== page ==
In two recent back-to-back rulings Justice Perell weighed in on the nature and scope of the questions permissible within examinations for discovery after a class action has been certified. In Axiom Plastics Inc. v. E.I. DuPont Canada Co., the dispute on a refusals motion was the appropriate parameters of relevancy of the questions in light of the common issues that had been certified. In Mayotte v. Ontario, the dispute on a refusals motion related to the more narrow issue of whether the questions asked in discovery were relevant to the common issues that were certified.
In both decisions, Justice Perell confirmed the general rule that examinations for discovery are restricted to just the issues that have been certified, but noted that “the approach of restricting the scope of the common issues trial and the associated discovery process to the certified questions is not an absolute rule.” His Honour also made note of a second limiting principle in the context of class actions – the proportionality principle set out in rule 29.02.03 of the Rules of Civil Procedure which requires an examination of the time, expense and prejudice the party asked to answer the question would incur as well as the interference with the progress of the action that may be suffered if the question were ordered answered and the availability of any documents requested.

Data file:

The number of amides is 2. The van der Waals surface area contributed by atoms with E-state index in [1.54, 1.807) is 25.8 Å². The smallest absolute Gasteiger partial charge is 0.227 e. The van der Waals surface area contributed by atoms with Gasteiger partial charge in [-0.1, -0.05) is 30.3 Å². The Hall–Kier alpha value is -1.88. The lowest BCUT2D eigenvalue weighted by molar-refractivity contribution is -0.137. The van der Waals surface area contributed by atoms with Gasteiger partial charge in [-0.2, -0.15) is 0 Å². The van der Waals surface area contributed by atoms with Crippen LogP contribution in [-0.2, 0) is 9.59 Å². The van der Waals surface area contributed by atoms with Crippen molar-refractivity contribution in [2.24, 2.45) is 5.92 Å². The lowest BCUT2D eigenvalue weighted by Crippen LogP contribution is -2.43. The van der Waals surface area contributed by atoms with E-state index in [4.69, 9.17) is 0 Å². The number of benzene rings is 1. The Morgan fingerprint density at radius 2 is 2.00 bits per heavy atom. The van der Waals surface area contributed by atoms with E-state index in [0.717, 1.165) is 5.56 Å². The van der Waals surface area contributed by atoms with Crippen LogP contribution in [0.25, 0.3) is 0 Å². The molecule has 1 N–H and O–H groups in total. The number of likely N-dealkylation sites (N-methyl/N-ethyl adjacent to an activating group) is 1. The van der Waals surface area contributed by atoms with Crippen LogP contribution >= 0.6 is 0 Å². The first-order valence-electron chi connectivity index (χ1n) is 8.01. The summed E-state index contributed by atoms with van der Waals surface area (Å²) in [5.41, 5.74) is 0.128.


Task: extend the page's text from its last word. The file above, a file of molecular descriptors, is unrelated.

In Axiom Plastics, Justice Perell found the following four questions helpful to determining the refusals motion:
- Was the question overbroad or speculative?
- Did the question offend the proportionality principle in the sense that answering the question would offer only a modest probative return?
- Was the question relevant having regard to the Statement of Claim but without regard to the common issues? (Notably, Justice Perell stated that this step of question relevance testing does not reduce the scope of the examination for discovery from the action as pleaded and defended)
- Was the question relevant having regard to the effect of the certified common issues on the scope of the examinations for discovery?
Both decisions point to the need for the careful formulation of questions in examinations for discovery in the context of certified class actions.